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The Punishment Must Fit the Crime.

Disciplining employees can be a difficult process for any employer, especially in circumstances where the employee may not appreciate the gravity of their misconduct. However, the law expects an employer to act reasonably at all times when reprimanding employees and the employer will be expected to carry out an investigation fairly and ensure that any action taken is proportionate to the misconduct.

These principles were endorsed in a recent decision of the Employment Appeals Tribunal concerning two former employees of a sweet factory who were dismissed for allegedly interfering with the recipe for Tic Tacs. The former employees had loaded ingredients to a tankard manually instead of using the prescribed machines provided; – an action which the employer said distorted the recipe. However the employees maintained that the machinery they were provided with was faulty and they did not want to fall behind in production.

Before the Tribunal, the former employees argued that the disciplinary procedure was flawed as they were not given an indication of the seriousness of the situation. They argued that the dismissal was disproportionate in the circumstances and did not accept that the product had been damaged. The Tribunal agreed and made an award in favour of the claimants, stating that in such cases “the punishment must fit the crime”.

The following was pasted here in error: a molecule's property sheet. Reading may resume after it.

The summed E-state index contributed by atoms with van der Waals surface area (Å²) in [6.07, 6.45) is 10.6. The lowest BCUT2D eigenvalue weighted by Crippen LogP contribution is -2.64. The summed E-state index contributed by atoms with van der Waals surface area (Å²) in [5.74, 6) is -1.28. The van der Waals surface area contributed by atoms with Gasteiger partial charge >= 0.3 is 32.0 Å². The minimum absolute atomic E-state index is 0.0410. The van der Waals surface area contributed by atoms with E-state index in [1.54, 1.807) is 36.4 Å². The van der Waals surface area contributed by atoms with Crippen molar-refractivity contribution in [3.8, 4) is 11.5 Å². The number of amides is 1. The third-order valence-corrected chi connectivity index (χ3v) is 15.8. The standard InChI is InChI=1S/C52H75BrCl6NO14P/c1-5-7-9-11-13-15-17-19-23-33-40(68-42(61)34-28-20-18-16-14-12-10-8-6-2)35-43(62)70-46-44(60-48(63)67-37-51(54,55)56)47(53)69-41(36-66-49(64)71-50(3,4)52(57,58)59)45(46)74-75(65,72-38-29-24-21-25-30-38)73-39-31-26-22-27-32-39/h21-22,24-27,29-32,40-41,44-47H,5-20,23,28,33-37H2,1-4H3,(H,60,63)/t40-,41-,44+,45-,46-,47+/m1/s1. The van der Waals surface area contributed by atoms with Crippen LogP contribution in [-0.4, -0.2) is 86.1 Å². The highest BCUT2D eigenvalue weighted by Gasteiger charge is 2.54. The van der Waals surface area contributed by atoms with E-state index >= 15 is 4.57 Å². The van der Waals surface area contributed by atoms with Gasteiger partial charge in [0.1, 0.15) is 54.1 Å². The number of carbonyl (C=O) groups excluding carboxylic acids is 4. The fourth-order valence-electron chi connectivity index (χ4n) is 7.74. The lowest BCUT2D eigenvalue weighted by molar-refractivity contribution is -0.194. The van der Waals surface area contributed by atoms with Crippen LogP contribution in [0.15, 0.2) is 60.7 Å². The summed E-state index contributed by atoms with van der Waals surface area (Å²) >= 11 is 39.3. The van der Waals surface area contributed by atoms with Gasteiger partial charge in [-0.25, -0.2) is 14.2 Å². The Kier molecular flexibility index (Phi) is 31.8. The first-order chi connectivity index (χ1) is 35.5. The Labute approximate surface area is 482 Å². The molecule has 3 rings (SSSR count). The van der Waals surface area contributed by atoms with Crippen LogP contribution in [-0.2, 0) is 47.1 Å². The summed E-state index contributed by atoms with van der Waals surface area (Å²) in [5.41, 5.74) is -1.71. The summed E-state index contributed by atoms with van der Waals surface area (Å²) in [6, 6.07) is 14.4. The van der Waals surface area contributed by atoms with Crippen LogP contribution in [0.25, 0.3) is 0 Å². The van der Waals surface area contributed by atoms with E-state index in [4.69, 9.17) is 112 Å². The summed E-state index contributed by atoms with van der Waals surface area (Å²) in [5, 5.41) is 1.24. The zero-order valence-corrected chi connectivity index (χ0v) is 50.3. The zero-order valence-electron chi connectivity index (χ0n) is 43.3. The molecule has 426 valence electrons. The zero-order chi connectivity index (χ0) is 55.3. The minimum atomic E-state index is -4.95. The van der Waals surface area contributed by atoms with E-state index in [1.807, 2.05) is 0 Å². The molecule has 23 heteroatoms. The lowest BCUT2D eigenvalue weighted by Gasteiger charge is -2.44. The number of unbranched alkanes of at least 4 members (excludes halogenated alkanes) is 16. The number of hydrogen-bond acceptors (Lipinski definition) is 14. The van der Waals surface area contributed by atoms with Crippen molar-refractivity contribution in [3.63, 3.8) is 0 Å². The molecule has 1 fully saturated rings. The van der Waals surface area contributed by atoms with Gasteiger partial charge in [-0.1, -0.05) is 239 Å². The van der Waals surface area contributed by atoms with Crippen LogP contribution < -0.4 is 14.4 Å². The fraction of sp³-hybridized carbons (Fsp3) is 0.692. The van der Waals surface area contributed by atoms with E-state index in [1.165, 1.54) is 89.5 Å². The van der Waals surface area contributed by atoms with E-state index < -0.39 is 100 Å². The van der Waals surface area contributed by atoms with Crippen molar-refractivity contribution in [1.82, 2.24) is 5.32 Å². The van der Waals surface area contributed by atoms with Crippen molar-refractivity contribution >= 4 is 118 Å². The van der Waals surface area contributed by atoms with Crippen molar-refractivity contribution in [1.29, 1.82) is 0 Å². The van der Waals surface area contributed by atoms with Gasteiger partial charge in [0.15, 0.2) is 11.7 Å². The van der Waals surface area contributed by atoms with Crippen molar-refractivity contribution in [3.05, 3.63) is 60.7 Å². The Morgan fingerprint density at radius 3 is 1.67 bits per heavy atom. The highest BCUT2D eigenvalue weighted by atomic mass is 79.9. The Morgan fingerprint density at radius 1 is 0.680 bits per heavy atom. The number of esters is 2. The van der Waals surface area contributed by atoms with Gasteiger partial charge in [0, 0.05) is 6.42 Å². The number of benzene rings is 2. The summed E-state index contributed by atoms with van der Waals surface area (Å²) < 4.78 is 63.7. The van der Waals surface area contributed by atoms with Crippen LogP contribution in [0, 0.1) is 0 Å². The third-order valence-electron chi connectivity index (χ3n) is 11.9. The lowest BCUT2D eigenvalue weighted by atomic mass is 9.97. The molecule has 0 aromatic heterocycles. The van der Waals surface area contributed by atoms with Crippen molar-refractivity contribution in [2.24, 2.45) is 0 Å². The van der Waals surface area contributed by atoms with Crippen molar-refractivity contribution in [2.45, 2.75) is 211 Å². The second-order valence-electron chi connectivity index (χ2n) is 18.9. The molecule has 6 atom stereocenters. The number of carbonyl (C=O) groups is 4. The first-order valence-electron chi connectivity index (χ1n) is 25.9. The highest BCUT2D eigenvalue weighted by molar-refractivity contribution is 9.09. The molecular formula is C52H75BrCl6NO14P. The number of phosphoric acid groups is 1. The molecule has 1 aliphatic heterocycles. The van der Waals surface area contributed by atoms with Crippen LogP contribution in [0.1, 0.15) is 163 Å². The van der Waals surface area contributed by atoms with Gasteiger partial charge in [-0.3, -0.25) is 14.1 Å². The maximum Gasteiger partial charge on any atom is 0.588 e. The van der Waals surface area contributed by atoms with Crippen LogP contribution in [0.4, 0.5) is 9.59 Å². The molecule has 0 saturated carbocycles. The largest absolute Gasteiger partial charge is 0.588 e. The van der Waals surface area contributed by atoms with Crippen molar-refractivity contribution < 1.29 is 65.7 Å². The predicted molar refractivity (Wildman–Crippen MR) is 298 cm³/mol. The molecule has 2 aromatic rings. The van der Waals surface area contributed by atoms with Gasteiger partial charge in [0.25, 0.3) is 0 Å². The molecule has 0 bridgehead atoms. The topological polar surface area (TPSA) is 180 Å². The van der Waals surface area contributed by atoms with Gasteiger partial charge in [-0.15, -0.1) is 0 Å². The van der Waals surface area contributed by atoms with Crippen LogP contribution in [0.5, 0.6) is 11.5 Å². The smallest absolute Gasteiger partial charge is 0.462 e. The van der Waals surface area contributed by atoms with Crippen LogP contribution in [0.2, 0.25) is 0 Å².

However, in calculating the compensation to be awarded, the Tribunal took into account the claimants’ contribution to the events leading to their dismissal and acknowledged that the employer had a right to consider interference with a recipe as serious misconduct. The Tribunal made separate awards of €19,000 and €10,000 to the claimants.

The decision highlights again the necessity for employers to have clear disciplinary procedures in place and to ensure that any disciplinary measures imposed are proportionate to the misconduct.

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